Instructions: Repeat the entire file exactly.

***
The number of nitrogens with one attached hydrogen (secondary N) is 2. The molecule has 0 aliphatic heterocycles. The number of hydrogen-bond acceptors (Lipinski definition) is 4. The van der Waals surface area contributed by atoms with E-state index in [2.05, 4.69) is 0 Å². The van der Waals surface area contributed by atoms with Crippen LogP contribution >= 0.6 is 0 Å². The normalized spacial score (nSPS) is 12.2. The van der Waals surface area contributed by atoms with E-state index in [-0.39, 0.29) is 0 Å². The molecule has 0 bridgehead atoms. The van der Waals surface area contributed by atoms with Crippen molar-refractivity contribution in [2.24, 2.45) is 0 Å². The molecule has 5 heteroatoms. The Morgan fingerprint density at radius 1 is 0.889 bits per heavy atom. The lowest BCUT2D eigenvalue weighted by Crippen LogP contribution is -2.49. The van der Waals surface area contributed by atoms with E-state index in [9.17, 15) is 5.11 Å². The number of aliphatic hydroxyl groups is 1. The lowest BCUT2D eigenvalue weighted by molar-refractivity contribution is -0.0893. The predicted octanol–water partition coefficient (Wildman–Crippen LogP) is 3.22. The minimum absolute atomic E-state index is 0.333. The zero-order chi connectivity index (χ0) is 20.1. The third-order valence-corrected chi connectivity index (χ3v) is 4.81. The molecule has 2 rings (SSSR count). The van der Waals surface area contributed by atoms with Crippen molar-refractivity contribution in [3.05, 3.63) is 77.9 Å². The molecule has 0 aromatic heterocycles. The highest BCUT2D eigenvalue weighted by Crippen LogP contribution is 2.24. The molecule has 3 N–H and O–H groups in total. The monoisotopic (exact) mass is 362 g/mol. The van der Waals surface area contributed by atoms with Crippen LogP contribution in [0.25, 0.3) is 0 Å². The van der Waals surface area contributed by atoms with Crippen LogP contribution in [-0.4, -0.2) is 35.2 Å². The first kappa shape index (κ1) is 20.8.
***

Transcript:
The number of nitrogens with one attached hydrogen (secondary N) is 2. The molecule has 0 aliphatic heterocycles. The number of hydrogen-bond acceptors (Lipinski definition) is 4. The van der Waals surface area contributed by atoms with E-state index in [2.05, 4.69) is 0 Å². The van der Waals surface area contributed by atoms with Crippen LogP contribution >= 0.6 is 0 Å². The normalized spacial score (nSPS) is 12.2. The van der Waals surface area contributed by atoms with E-state index in [-0.39, 0.29) is 0 Å². The molecule has 0 bridgehead atoms. The van der Waals surface area contributed by atoms with Crippen molar-refractivity contribution in [2.24, 2.45) is 0 Å². The molecule has 5 heteroatoms. The Morgan fingerprint density at radius 1 is 0.889 bits per heavy atom. The lowest BCUT2D eigenvalue weighted by Crippen LogP contribution is -2.49. The van der Waals surface area contributed by atoms with E-state index in [9.17, 15) is 5.11 Å². The number of aliphatic hydroxyl groups is 1. The lowest BCUT2D eigenvalue weighted by molar-refractivity contribution is -0.0893. The predicted octanol–water partition coefficient (Wildman–Crippen LogP) is 3.22. The minimum absolute atomic E-state index is 0.333. The zero-order chi connectivity index (χ0) is 20.1. The third-order valence-corrected chi connectivity index (χ3v) is 4.81. The molecule has 2 rings (SSSR count). The van der Waals surface area contributed by atoms with Crippen molar-refractivity contribution in [3.05, 3.63) is 77.9 Å². The molecule has 0 aromatic heterocycles. The highest BCUT2D eigenvalue weighted by Crippen LogP contribution is 2.24. The molecule has 3 N–H and O–H groups in total. The monoisotopic (exact) mass is 362 g/mol. The van der Waals surface area contributed by atoms with Crippen LogP contribution in [0.25, 0.3) is 0 Å². The van der Waals surface area contributed by atoms with Crippen LogP contribution in [-0.4, -0.2) is 35.2 Å². The first kappa shape index (κ1) is 20.8.